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2014/06/20

Novira’s Novel Approach to Anti-HBV Drug Discovery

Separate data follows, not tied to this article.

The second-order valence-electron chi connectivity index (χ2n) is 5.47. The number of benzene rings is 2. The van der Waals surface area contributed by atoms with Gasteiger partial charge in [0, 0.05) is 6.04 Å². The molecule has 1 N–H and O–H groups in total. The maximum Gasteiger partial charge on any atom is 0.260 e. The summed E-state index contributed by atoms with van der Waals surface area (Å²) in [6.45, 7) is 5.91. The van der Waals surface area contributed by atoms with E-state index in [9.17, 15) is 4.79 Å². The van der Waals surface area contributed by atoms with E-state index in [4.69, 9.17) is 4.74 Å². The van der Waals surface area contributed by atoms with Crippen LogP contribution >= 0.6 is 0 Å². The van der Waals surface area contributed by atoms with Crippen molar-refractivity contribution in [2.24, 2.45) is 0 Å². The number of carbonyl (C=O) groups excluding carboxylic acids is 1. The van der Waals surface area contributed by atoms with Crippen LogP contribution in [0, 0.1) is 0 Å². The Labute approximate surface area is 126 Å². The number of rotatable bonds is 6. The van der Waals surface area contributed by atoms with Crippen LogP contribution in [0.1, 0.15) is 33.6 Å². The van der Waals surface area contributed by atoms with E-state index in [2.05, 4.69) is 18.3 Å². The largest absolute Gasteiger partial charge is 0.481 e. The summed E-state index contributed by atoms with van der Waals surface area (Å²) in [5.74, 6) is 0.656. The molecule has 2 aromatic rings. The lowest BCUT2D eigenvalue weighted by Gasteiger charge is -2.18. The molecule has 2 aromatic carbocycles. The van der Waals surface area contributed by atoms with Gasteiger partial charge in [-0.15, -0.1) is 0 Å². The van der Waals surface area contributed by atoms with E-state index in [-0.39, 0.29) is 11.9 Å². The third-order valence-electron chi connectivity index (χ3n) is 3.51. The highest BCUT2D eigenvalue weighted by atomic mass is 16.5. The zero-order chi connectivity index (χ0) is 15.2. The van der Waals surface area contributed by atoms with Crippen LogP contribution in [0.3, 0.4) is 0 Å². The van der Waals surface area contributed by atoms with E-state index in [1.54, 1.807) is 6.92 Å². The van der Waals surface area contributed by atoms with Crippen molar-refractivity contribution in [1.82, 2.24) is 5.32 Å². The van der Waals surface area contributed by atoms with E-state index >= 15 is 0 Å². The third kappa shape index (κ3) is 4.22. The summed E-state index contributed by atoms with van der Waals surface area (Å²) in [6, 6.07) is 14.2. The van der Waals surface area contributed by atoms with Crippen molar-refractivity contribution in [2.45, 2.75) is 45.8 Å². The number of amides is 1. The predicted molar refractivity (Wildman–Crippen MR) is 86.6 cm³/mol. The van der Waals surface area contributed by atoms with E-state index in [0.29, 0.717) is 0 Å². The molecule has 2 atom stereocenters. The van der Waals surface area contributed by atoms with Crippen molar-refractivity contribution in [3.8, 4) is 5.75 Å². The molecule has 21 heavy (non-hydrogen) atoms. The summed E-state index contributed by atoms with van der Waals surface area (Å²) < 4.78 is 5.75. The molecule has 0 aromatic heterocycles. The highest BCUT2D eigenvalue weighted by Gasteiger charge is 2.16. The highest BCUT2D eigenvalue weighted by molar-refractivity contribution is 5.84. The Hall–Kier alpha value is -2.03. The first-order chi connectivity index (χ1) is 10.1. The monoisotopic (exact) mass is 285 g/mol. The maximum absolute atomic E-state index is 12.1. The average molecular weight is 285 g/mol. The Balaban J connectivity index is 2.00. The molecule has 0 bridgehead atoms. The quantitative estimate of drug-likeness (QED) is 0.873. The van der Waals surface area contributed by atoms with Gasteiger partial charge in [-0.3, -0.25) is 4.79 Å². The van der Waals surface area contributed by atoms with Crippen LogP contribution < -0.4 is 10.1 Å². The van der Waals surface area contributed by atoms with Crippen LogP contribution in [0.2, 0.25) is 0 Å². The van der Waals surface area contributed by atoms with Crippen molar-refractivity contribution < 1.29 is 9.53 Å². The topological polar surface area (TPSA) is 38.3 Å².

For this month’s Innovation That Matters feature, we interviewed Dr. Osvaldo (Lalo) Flores, CSO of Novira Therapeutics, a leading biotech based in Philadelphia, PA, which is testing novel approaches to anti-hepatitis B (anti-HBV) drug discovery.  Hepatitis B infection presents a significant unmet medical need.  An estimated 350 million people worldwide are living with chronic HBV infection, and many face a higher risk of developing cirrhosis and liver cancer.  Current drugs approved for the treatment of HBV can effectively suppress virus replication, but rarely lead to a cure.  As an antiviral drug discovery company, Novira Therapeutics is focused on the discovery of first-in-class antiviral therapeutics for the treatment of chronic HBV and human immunodeficiency virus (HIV) infections.  The company recently began a Phase 1a clinical study of NVR-1221, a small-molecule, direct-acting antiviral for treatment of HBV infection. Novira’s NVR-1221 is one of a new class of agents that targets the viral core. Can you explain why NVR-1221 is a promising approach for treatment of HBV? How would it work as a monotherapy versus in combination with existing therapies? Flores: The problem with current HBV therapy is that it rarely leads to cures or durable response.  NVR-1221 belongs to a new class of antiviral drugs that target the viral capsid or core protein.  The HBV core protein forms the protein shell called capsid that protects the viral genome. Until recently it was believed that capsid assembly was the only role of HBV core in the virus life cycle.  However, it turns out that HBV core is also involved in several processes that allow the virus to persist during antiviral therapy, which include: 1) formation and maintenance of the viral mini-chromosome or cccDNA copy number in the nuclei of infected hepatocytes; 2) maintenance of the cccDNA in a transcriptionally active state; and 3) suppression of the host antiviral innate immune response. NVR-1221 was discovered and optimized based on the ability of the drug to bind to core and disrupt capsid assembly in vitro and HBV DNA synthesis in hepatoma cell lines.  However, binding of NVR-1221 to HBV core has the potential to inhibit all the other HBV core functions I mentioned, which is likely to translate in potent durable antiviral response in patients. While we believe that NVR-1221 will be highly efficacious as monotherapy, the experience with other viral diseases such as HIV and hepatitis C virus (HCV) has taught us that cross-class combination regimes have usually proven to be more effective than monotherapy.  For that reason, we plan to study NVR-1221 both alone and in combination with Interferon and a first line nucleoside in the Phase 1b trial that we are about to start. Since this is a new class of therapeutic, what were some of the challenges in finding the lead candidate and how did you overcome those challenges? Flores: An easy path would have been to identify and optimize proprietary leads using as starting point capsid inhibitor compounds already described in the literature.  This is a common approach used by pharma scientists but one that we decided not to pursue for many reasons.  Instead, our goal was to identify completely novel chemical classes of HBV core inhibitors and to do that we performed high-throughput drug screens that allowed us to identify multiple novel, attractive chemical classes of HBV core inhibitors. The challenge was then to find the right CRO partner to help us prosecute an efficient and rigorous lead optimization program that could transform screening hits into viable drug candidates.  We were fortunate to partner with WuXi AppTec, who has been an outstanding partner.  WuXi’s ability to provide integrated medicinal chemistry, pharmacology, DMPK, ADME and toxicology support was essential for the rapid progression of the lead program and to the selection of NVR-1221 as the clinical candidate. Why did you pursue the clinical trial application filing in New Zealand over other locations? Flores: Pharma and biotech companies are increasingly going to New Zealand for their first-in-man studies.  New Zealand has established an efficient, independent regulatory body along with sophisticated, top-tier clinical development capabilities. Were there any unique regulatory challenges you faced in bringing this new class of agent into clinic? Flores: We do not expect regulatory challenges.  The regulatory path for HBV drugs has been established by HBV drugs approved over the last decade, including 5 nucleos(t)ides (Nucs) and 2 interferons.   Development of combination regimens with NVR-1221 and other HBV agents is expected to follow the path established for HIV and HCV, which is also helpful. Looking at the broader antiviral R&D landscape, do you see resurgence coming? What would be the most promising areas for innovations? Flores: Yes, I think that the HCV field has created a lot of excitement that has had a positive impact on antiviral drug development in general and on HBV in particular.  It is also apparent that many players in industry and academia are beginning to shift their focus from HCV into HBV. I think HBV drug development will become a very exciting and active area of R&D, and that core inhibitors such as NVR-1221 will become the cornerstone of future curative regimens for HBV.   Related links: Visit WuXi’s International Discovery Service Unit